FINANCE: A group of trusts that provide specialist eye treatment have written to NHS England to express concern over the future of funding for the treatment of a rare eye condition.

The trusts are worried that new rules set out in April for the funding of anti-tumour necrosis factor alpha drugs for an eye condition called uveitis would mean they are no longer able to access funding for the drugs.

Moorfields Eye Hospital Foundation Trust, along with other specialist centres, have written to NHS England.  

A note in Moorfields’ May board papers said that a “new process” adopted by NHS England “would affect all providers of these treatments” and would mean that “a very robust standard of evidence” would be required before funding was given.

The trust is concerned that the standard of evidence required by NHS England would “probably be impossible” to achieve because of the small number of patients affected with the condition.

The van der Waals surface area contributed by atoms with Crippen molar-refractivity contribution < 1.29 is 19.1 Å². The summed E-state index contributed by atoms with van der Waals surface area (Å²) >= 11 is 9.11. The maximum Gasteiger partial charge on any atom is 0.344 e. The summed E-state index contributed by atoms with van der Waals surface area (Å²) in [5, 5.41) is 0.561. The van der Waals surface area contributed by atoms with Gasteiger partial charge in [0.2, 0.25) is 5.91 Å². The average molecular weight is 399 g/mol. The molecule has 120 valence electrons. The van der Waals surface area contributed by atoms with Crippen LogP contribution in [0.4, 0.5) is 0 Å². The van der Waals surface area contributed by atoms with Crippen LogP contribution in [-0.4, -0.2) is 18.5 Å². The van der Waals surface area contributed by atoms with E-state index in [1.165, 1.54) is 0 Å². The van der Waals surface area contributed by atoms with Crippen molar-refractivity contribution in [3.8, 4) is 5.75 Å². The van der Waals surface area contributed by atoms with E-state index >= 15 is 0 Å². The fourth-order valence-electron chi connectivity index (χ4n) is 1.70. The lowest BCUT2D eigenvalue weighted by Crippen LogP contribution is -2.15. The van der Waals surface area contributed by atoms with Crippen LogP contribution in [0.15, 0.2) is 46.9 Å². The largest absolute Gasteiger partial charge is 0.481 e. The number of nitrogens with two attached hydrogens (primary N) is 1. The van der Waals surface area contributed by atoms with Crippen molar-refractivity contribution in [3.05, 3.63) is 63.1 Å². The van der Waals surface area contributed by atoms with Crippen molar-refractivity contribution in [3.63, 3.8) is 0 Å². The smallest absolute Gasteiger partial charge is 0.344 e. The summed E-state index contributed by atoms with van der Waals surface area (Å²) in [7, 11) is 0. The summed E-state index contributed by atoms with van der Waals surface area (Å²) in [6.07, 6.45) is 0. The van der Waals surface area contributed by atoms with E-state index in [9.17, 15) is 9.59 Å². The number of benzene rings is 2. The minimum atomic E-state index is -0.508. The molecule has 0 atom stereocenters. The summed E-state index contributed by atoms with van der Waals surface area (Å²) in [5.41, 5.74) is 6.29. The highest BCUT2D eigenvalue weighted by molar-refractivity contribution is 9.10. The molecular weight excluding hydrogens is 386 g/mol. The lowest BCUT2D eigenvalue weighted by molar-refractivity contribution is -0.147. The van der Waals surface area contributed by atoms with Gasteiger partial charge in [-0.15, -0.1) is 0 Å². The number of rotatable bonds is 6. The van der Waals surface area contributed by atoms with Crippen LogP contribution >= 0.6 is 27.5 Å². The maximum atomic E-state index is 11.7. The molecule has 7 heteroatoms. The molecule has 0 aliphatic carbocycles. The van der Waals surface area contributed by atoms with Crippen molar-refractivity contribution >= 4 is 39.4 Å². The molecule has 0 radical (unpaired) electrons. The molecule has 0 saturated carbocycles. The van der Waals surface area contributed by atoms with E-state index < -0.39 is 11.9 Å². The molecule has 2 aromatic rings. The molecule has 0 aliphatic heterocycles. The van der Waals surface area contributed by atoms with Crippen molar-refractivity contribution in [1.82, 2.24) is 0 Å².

It was noted by Sir Peng Tee Khaw, director of research and development at Moorfields, that the treatment of rare diseases was one of the trust’s “key areas of expertise” and that the “loss of our ability to treat these patients would be devastating”.

Uveitis is an inflammation of the middle layer of the eye. The main treatment of uveitis is steroid medication, which can reduce inflammation inside the eye. Anti-TNF alpha drugs are used when a patients’ condition proves resistant to the more common steroid treatment.

A spokeswoman for Moorfields said: “Moorfields Eye Hospital Foundation Trust is part of an English network of specialist centres working constructively with NHS England to maintain access to systemic anti-TNF alpha drugs for uncommon inflammatory eye conditions, and to develop an aligned policy which benefits patients.”